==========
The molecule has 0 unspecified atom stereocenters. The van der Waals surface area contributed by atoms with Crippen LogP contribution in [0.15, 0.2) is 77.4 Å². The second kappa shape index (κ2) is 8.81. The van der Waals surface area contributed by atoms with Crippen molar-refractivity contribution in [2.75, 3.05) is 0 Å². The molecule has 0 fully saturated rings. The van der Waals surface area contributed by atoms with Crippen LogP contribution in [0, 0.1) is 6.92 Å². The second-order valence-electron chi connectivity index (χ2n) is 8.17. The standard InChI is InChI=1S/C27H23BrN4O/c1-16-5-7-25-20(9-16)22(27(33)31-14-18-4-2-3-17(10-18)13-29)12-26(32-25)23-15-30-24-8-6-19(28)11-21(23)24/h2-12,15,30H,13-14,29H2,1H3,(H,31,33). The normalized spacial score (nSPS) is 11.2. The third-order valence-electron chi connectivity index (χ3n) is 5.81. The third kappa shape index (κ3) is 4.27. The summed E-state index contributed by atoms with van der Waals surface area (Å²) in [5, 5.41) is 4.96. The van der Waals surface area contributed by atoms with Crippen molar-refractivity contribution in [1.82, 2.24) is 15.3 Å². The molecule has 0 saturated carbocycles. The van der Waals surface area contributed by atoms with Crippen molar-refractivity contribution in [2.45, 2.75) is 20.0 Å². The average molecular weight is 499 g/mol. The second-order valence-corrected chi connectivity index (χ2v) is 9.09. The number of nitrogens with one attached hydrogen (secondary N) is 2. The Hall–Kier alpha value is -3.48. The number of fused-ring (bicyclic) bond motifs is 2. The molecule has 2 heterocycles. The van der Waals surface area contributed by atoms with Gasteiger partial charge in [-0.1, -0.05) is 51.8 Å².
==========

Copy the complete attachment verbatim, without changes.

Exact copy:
The molecule has 0 unspecified atom stereocenters. The van der Waals surface area contributed by atoms with Crippen LogP contribution in [0.15, 0.2) is 77.4 Å². The second kappa shape index (κ2) is 8.81. The van der Waals surface area contributed by atoms with Crippen molar-refractivity contribution in [2.75, 3.05) is 0 Å². The molecule has 0 fully saturated rings. The van der Waals surface area contributed by atoms with Crippen LogP contribution in [0, 0.1) is 6.92 Å². The second-order valence-electron chi connectivity index (χ2n) is 8.17. The standard InChI is InChI=1S/C27H23BrN4O/c1-16-5-7-25-20(9-16)22(27(33)31-14-18-4-2-3-17(10-18)13-29)12-26(32-25)23-15-30-24-8-6-19(28)11-21(23)24/h2-12,15,30H,13-14,29H2,1H3,(H,31,33). The normalized spacial score (nSPS) is 11.2. The third-order valence-electron chi connectivity index (χ3n) is 5.81. The third kappa shape index (κ3) is 4.27. The summed E-state index contributed by atoms with van der Waals surface area (Å²) in [5, 5.41) is 4.96. The van der Waals surface area contributed by atoms with Crippen molar-refractivity contribution in [1.82, 2.24) is 15.3 Å². The molecule has 0 saturated carbocycles. The van der Waals surface area contributed by atoms with Crippen molar-refractivity contribution in [2.45, 2.75) is 20.0 Å². The average molecular weight is 499 g/mol. The second-order valence-corrected chi connectivity index (χ2v) is 9.09. The number of nitrogens with one attached hydrogen (secondary N) is 2. The Hall–Kier alpha value is -3.48. The number of fused-ring (bicyclic) bond motifs is 2. The molecule has 2 heterocycles. The van der Waals surface area contributed by atoms with Gasteiger partial charge in [-0.1, -0.05) is 51.8 Å².